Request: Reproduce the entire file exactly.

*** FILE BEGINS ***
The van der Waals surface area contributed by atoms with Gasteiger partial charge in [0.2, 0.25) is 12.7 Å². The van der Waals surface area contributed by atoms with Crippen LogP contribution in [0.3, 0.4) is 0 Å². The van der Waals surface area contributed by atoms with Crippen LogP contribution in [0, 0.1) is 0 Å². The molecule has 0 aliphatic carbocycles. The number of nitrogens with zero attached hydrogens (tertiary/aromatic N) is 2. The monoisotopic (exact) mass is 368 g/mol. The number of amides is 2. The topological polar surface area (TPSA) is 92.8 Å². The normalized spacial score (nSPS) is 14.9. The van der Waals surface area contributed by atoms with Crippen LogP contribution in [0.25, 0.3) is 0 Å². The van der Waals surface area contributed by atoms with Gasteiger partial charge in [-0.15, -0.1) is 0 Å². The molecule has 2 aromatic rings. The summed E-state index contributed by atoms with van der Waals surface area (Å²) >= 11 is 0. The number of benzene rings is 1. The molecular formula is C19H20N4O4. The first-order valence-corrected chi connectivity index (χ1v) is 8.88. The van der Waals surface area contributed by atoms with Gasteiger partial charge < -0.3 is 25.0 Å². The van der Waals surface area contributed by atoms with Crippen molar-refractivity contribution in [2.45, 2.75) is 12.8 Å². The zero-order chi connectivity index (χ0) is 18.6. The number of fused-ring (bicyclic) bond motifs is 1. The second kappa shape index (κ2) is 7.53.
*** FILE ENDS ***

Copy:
The van der Waals surface area contributed by atoms with Gasteiger partial charge in [0.2, 0.25) is 12.7 Å². The van der Waals surface area contributed by atoms with Crippen LogP contribution in [0.3, 0.4) is 0 Å². The van der Waals surface area contributed by atoms with Crippen LogP contribution in [0, 0.1) is 0 Å². The molecule has 0 aliphatic carbocycles. The number of nitrogens with zero attached hydrogens (tertiary/aromatic N) is 2. The monoisotopic (exact) mass is 368 g/mol. The number of amides is 2. The topological polar surface area (TPSA) is 92.8 Å². The normalized spacial score (nSPS) is 14.9. The van der Waals surface area contributed by atoms with Crippen LogP contribution in [0.25, 0.3) is 0 Å². The van der Waals surface area contributed by atoms with Gasteiger partial charge in [-0.15, -0.1) is 0 Å². The molecule has 2 aromatic rings. The summed E-state index contributed by atoms with van der Waals surface area (Å²) >= 11 is 0. The number of benzene rings is 1. The molecular formula is C19H20N4O4. The first-order valence-corrected chi connectivity index (χ1v) is 8.88. The van der Waals surface area contributed by atoms with Gasteiger partial charge < -0.3 is 25.0 Å². The van der Waals surface area contributed by atoms with Crippen molar-refractivity contribution in [2.45, 2.75) is 12.8 Å². The zero-order chi connectivity index (χ0) is 18.6. The number of fused-ring (bicyclic) bond motifs is 1. The second kappa shape index (κ2) is 7.53.